Con artist with a heart of gold?
Scott Adams surveys the recent election: “Trump ignored facts, science, and even common decency… and still got elected. … The only thing that matters is persuasion.” Scott supported Trump, and happily tells us to “expect facts to influence Trump when they do matter.” In short, Trump is the con artist with our best interests in heart. And having conned enough people in rural states, he gets to decide what those interests are. Adams doesn’t seem to think that the dissonance between speech and fact does any violence to democracy. Other Trump boosters are equally happy to see the dismissal of facts as relevant.
Hedge fund manager Whitney Tilson is quite tickled that Trump, who campaigned on draining the swamp, is instead working happily with the alligators:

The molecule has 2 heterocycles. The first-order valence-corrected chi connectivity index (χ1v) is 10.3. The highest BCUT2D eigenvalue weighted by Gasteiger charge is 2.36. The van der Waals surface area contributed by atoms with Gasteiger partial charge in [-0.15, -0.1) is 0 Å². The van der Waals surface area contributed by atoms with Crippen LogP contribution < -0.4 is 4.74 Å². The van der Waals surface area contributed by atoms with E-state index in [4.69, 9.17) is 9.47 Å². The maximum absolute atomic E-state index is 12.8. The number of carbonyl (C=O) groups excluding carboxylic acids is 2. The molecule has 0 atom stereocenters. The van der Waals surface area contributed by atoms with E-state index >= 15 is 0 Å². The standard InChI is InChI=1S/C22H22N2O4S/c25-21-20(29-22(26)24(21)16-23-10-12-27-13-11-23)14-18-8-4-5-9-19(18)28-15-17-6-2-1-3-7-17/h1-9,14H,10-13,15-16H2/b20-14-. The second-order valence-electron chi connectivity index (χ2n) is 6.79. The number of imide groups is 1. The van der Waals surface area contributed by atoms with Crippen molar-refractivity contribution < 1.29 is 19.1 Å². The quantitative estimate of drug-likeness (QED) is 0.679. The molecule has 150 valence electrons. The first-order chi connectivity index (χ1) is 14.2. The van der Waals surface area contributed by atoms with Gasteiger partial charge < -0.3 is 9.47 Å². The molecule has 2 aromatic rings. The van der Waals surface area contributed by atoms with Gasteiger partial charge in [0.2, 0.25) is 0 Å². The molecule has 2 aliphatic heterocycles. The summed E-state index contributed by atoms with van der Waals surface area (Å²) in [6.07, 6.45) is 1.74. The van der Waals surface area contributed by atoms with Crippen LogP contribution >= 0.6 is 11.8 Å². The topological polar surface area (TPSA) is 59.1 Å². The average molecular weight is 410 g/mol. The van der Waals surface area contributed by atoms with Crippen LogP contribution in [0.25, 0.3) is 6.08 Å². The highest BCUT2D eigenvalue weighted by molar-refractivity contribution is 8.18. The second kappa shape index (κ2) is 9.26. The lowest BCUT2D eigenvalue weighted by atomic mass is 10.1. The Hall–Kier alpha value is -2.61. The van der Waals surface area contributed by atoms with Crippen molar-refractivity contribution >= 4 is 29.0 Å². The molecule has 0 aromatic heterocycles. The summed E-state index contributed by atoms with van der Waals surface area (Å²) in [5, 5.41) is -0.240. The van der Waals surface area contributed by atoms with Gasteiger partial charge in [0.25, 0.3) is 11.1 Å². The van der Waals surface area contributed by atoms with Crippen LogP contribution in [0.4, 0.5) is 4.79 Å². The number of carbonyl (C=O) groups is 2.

I can take glee in that — I think Donald Trump conned them. I worried that he was going to do crazy things that would blow the system up. So the fact that he’s appointing people from within the system is a good thing.
The thing about a con game is that there usually is a winner. We all will have to wait to see whether Trump’s pretensions are benign, or as Evan McMullin worries, something more sinister.
James Fallows and Jack Shafer note that we are not well prepared for a politician who is a bullshitter, and each make suggestions on how the news media should respond. Fareed Zakaria has suggestions for Democratic politicians.